Get $15 off ED treatment (if prescribed). Start now

How to beat the winter blues and lift your mood 

yael coopermangina-allegretti

Reviewed by Yael Cooperman, MD, written by Gina Allegretti, MD

Last updated: Jan 12, 2022
6 min read


If you have any medical questions or concerns, please talk to your healthcare provider. The articles on Health Guide are underpinned by peer-reviewed research and information drawn from medical societies and governmental agencies. However, they are not a substitute for professional medical advice, diagnosis, or treatment.

If you’ve felt your mood darken with the gloomy chill of winter, you’re not alone. Every year, about 15 million people in the United States report feeling the same way. Even the stock market seems to get winter blues––with dips in trading and smaller financial returns during the colder months (Kamstra, 2003). 

No matter where you work or what you do, the winter blues are pretty much everywhere. The term refers to that inexplicable sad, tired feeling many people get when the seasons change, usually in late fall or early winter. Let’s take a closer look at the winter blues and see how it’s differs from conditions like seasonal affective disorder (SAD).


Ro mind

Get help with anxiety and depression

Learn more
Learn more

Ro mind

Get help with anxiety and depression

Learn more
Learn more

What causes the winter blues? 

If you find yourself with the winter blues, it’s not you. There’s a scientific reason why seasonal changes impact on our moods. 

Our bodies have something called a circadian rhythm, which describes chemical changes in our bodies in response to changes in our natural light and dark cycles. The system functions like an internal clock, telling us when we’re tired and when it’s time to start the day. Light exposure plays a big role in the system and when the days get shorter and the sun rises later, it can send our hormones into a tailspin. Levels of chemicals like melatonin and serotonin get out of whack and this can disrupt sleep and even lead to depression (Sohn, 2005; Willeit, 2011). 

If that depression is severe enough to disrupt your day-to-day, it may require treatment. People with winter blues may notice mild mood changes during the winter but it usually allows them to continue functioning as normal. People with either condition find that winter blues and SAD symptoms often aren’t as severe on sunny days (Melrose, 2015). 

Winter blues vs. SAD: what’s the difference?

Winter blues and Seasonal Affective Disorder are often used interchangeably, but it may be more accurate to consider them as two entities on the same spectrum. Both show sadness, fatigue, and other features of depression that appear seasonally, but SAD is the official diagnosis used by healthcare professionals. 

The biggest difference between the two is SAD is more severe and impacts your ability to function in daily life. With SAD, you might find yourself sleeping so much it causes problems at work, or overeating to the point of noticeable and unhealthy weight gain. You may lose interest in activities you normally enjoy or even experience thoughts of self-harm. SAD has all the characteristics of major depression but occurs in a seasonal pattern (Westrin, 2007).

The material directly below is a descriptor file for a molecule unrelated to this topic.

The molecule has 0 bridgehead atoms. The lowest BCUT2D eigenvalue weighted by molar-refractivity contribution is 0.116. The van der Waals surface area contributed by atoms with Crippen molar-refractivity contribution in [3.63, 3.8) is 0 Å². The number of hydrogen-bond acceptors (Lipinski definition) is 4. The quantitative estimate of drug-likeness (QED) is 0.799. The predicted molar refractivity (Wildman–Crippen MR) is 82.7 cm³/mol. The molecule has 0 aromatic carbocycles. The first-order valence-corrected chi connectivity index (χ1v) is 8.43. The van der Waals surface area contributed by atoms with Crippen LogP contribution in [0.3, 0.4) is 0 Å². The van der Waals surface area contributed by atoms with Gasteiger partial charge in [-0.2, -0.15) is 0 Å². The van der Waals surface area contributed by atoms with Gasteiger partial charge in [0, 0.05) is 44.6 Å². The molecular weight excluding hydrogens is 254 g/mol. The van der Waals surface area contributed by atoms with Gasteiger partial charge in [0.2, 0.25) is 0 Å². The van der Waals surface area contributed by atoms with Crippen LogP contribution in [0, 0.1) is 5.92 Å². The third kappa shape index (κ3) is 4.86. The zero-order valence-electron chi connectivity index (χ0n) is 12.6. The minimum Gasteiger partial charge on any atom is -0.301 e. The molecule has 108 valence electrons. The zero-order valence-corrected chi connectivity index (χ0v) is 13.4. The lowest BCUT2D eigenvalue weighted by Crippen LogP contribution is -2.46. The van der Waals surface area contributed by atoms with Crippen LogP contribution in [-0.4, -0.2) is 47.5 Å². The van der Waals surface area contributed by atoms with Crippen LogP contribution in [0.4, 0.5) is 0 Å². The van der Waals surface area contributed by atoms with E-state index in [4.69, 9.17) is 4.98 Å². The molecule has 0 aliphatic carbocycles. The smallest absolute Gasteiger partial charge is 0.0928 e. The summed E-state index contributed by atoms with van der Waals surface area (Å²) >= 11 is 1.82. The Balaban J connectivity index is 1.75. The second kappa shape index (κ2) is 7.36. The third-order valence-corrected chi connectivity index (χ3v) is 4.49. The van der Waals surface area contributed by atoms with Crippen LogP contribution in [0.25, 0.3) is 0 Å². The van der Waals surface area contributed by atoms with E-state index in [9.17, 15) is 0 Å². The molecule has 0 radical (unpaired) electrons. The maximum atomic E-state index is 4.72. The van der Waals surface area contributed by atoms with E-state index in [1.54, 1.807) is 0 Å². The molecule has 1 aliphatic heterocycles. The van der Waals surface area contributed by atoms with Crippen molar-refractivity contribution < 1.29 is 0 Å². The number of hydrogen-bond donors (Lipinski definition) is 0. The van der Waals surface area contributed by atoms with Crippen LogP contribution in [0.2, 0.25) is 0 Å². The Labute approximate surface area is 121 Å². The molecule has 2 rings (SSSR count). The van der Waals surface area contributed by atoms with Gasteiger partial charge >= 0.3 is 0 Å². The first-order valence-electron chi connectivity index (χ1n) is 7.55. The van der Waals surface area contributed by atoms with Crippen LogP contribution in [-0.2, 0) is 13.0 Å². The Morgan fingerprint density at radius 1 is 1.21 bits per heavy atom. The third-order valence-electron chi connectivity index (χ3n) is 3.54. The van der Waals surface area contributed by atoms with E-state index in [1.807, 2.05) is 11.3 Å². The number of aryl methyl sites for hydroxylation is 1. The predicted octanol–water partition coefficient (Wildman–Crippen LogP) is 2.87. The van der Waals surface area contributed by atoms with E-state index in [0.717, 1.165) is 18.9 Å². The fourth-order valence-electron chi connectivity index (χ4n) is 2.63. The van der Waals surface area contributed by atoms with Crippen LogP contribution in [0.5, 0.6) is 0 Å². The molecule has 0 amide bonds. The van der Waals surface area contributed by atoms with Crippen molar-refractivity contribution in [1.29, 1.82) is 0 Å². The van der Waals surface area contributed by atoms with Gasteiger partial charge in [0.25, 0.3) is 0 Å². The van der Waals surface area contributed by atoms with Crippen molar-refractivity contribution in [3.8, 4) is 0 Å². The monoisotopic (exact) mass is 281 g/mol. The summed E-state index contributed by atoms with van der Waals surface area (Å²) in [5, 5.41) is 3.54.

If you or someone you know is experiencing thoughts or behaviors of suicide or self-harm, help is available for free. Contact the National Suicide Prevention Hotline.

National Suicide Prevention Hotline: 1-800-273-8255

Or text TALK to 741741 to text with a trained crisis counselor

How do you diagnose the winter blues? 

The winter blues isn’t a diagnosis you might get from a healthcare provider, but if you find yourself experiencing these symptoms, seeking help is still a good idea.

A healthcare professional or mental health expert will do an examination and clarify your symptoms using tools like the Seasonal Pattern Assessment Questionnaire. If you have mild symptoms that don’t fit a diagnosis of major depression, it’s likely you’re experiencing the winter blues (APA, 2013; Murray, 2003). 

Still, treatment options for SAD can help even if you have a milder case.  

Tips to beat the winter blues 

The good news is the winter blues isn’t year-round––the feelings usually disappear once spring arrives. But spring can feel forever away, so what do you do until then? Here are some scientifically-proven ways to ease your symptoms while you wait for sunnier days. 

Get outside

Going outdoors regularly, even on winter days, gives you a chance to soak up some sunlight. You can do something as simple as taking a walk, trying a new outdoor winter activity like ice skating, or even do outdoor errands like shoveling snow. If you can’t be outside, even opening up the blinds and sitting by a window can help.

Exercise often

Exercise is closely linked to better mental health and fewer symptoms of depression. And if you’re a beginner, exercise doesn’t have something intimidating like high-intensity aerobics. You can walk, do yoga, lift weights, or anything else that keeps you active and gets your heart rate up (Ströhle, 2009).